A recent addition to the permanent collection, Do Ho Suh’s 348 West 22nd Street (2011–15) replicates the artist’s ground-floor residence from a single New York building. Created in luminous swaths of translucent polyester, the dreamlike rooms and hallways are supported by stainless steel. In this immersive passageway of conjoined rooms, visitors pass through an ephemeral representation of the artist’s personal history. The corridor, stairs, apartment, and studio are each rendered in a single block of color, with fixtures and appliances replicated in exacting detail. Fusing traditional Korean sewing techniques with digital mapping tools, the maze-like installation of 348 West 22nd Street balances intricate construction with delicate monumentality.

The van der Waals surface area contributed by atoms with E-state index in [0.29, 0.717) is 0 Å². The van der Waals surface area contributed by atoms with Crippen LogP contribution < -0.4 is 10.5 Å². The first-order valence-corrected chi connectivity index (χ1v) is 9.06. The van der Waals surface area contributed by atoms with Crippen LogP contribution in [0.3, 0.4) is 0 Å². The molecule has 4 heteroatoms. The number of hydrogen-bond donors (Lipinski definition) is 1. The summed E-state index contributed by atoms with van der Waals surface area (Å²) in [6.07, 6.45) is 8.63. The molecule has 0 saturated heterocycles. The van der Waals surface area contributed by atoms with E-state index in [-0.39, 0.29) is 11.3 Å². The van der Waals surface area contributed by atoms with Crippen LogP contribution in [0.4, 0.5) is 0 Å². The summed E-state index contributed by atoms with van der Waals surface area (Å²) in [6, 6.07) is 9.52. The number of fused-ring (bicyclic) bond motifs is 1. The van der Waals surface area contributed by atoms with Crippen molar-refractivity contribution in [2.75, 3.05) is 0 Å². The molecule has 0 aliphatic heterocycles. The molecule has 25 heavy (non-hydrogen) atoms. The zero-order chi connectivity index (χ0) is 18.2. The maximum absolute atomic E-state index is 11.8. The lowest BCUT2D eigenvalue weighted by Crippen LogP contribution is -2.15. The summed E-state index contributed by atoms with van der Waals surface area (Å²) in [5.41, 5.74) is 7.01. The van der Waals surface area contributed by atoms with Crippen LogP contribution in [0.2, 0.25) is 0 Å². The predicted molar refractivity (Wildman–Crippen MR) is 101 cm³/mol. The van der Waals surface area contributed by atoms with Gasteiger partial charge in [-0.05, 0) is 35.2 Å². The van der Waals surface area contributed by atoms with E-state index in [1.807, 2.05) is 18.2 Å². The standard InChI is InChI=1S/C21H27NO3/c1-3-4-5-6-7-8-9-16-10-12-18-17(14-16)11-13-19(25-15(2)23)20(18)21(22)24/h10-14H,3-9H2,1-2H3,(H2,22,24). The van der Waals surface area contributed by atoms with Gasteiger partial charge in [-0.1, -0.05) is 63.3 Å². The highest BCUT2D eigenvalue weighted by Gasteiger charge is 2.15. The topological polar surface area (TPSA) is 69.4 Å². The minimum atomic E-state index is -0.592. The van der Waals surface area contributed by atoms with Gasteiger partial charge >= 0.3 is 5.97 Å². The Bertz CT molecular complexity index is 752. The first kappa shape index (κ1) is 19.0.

Inspired by his own history of migration, Suh’s ethereal, malleable architecture presents an intimate world both deeply familiar and profoundly estranged. The artist’s works elicit a physical manifestation of memory, exploring ideas of personal history, cultural tradition, and belief systems in the contemporary world. Best known for his full-size fabric reconstructions of places he has lived, including former residences in Seoul, Providence, New York, Berlin, and London, Suh’s creations of physicalized memory address issues of home, displacement, individuality, and collectively, articulated through the architecture of domestic space.
Do Ho Suh: 348 West 22nd Street is currently on view in the Resnick Pavilion.